Illegal immigration continues to be a sore spot in relations between EU member states as ministers from southern Europe prepare to meet for a brainstorming session on the topic Sept. 29 in Madrid.
Ministers from southern EU nations were preparing to meet in Madrid to develop ideas on how to stem the flow of illegal migrants through the European Union's maritime borders.
The talks come on the heels of the latest news reports on the subject. In recent attention-grabbing headlines, illegal immigrants to Europe accused Greek authorities of dumping them into the sea off the coast of Turkey, where some drowned.
Also, mounting pressure from illegal immigration has led French and Spanish politicians to exchanged angry words on the subject.
Spain on the front lines
Spain sees itself in the front line of the battle against illegal immigrants. It is desperate for assistance to help cope with the huge wave of arrivals -- 25,000 this year alone -- currently overwhelming authorities in the Canary Islands.
On Sept. 29 in Madrid, ministers from eight countries -- Spain, France, Portugal, Italy, Greece, Malta, Cyprus and Slovenia -- will be joined by EU foreign policy chief Javier Solana and Ritva Viljanen, state secretary for the interior ministry from EU presidency holder Finland.
Franco Frattini and Benita Ferrero-Waldner, European commissioners for justice and security and external relations respectively, will also be present, as will the director of Frontex, the EU's stretched external-border agency.
Spain is expected to propose a joint European strategy for its southern maritime borders that would serve as a basis for discussions at an informal European summit on Oct. 20 in Finland.
Spain's appeals have met with sympathy among other countries in southern Europe such as Italy and Greece, which have also been dealing with their own waves of clandestine immigration from West Africa, Libya and Turkey.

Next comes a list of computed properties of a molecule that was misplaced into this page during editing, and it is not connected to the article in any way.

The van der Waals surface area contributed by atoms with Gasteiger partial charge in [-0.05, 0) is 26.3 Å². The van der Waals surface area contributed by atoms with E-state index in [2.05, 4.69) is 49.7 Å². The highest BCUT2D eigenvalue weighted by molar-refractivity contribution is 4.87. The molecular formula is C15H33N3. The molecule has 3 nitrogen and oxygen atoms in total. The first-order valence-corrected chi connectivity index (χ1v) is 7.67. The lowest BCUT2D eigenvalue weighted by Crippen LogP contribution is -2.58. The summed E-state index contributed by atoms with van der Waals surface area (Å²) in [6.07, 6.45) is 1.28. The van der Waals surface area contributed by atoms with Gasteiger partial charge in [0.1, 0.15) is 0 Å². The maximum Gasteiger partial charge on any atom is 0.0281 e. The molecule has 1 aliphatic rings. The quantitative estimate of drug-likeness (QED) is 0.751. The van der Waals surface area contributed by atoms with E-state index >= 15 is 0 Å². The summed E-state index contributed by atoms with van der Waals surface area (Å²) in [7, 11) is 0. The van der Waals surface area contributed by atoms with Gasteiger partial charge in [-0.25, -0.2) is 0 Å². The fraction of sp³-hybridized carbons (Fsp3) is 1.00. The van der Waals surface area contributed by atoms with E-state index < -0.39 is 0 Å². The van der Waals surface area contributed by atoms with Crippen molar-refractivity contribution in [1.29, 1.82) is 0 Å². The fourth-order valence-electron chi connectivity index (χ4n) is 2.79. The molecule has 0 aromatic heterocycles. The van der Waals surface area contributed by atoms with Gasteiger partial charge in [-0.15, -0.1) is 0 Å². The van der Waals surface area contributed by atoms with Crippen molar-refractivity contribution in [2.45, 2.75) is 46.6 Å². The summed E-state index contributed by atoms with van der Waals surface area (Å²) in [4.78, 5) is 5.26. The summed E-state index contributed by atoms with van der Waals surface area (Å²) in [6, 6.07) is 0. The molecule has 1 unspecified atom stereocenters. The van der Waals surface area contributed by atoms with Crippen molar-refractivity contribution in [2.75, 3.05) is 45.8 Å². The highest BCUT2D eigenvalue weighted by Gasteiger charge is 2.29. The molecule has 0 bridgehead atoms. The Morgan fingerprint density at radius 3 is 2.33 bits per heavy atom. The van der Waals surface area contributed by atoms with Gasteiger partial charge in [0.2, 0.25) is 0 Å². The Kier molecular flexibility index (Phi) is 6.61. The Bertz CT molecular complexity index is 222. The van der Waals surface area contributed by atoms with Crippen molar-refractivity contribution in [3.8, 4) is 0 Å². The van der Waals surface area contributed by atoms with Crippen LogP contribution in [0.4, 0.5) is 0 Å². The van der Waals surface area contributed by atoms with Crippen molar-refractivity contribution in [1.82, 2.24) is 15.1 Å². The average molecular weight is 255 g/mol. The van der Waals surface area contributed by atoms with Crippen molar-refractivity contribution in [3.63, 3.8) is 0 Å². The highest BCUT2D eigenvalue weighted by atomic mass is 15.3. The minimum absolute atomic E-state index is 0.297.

Some 16,000 clandestine immigrants have been intercepted by Italian coastal patrols between the beginning of January and Sept. 18, Italian Interior Minister Giuliano Amato said Sept. 27.
But Madrid's entreaties have fallen on deaf ears in other European countries.
Only Finland, Italy and Portugal have so far committed patrol boats or planes to the EU's Frontex border agency, operating off Mauritania, Senegal and Cape Verde, alongside Spanish boats in the area.
Spanish socialist Prime Minister Jose Luis Rodriguez Zapatero has also come under fire for Spain's regularization of some 600,000 unregistered immigrants in 2005, with critics charging that the policy encouraged illegal immigration.
French Interior Minister Nicolas Sarkozy, who was due at the Madrid conclave and who last week signed a deal on "managed migration" with Senegal, was among the detractors.
Countries giving residence papers to clandestine immigrants should not be surprised "to find themselves in the front line for massive waves of illegals," the right-wing presidential hopeful declared earlier this week.
Zapatero hit back on Sep. 27, saying Spain had "no lessons" to learn from France in matters of immigration policy after the riots last year in French suburbs, which were set off when two youths died after grabbing hold of electrical wires while they were trying to avoid an immigration police search.
But beyond trading insults, Spain is also hoping that Friday's get-together will come up with concrete proposals.
Deaths in Greece
"EU regulations deal with concepts for land and air borders, but not maritime (borders), and we also have responsibilities for control and surveillance," said Spanish Foreign Minister Miguel Angel Moratinos.
Rescue workers estimate that some 550 people have died attempting the perilous crossing from West Africa to the Canaries this year.
Meanwhile, the UN's refugee agency is looking into the death of six illegal immigrants off Turkey's western coast amid allegations that they drowned after being dumped into the sea by Greek authorities, a UN spokesman in Ankara told news agencies.
The UN High Commissioner for Refugees is also trying to organize a meeting between the Turkish and Greek coastguards to encourage them to boost cooperation in the Aegean Sea, where deadly incidents involving poor illegal immigrants from Asia and Africa are frequent.
On Sept. 26, six people from Middle East countries drowned, three went missing and 31 others were rescued off the western Turkish town of Karaburun in Izmir province.
In their testimony to the police, quoted by Turkish officials, the survivors claimed they sailed clandestinely from a coastal point in Izmir to the nearby Greek island of Chios overnight but were caught by the Greek authorities.
They alleged they were then put on a boat early in the morning and dumped into the sea close to the Turkish coast, where local residents alerted the coastguard after hearing their cries.
Greek officials denied the allegations and accused regional rival Turkey of not cooperating in the fight against illegal immigration.
"We are currently following the issue via the media and we are not in a position to say who is responsible," said Metin Corabatir, spokesman of the UNHCR office in Ankara.
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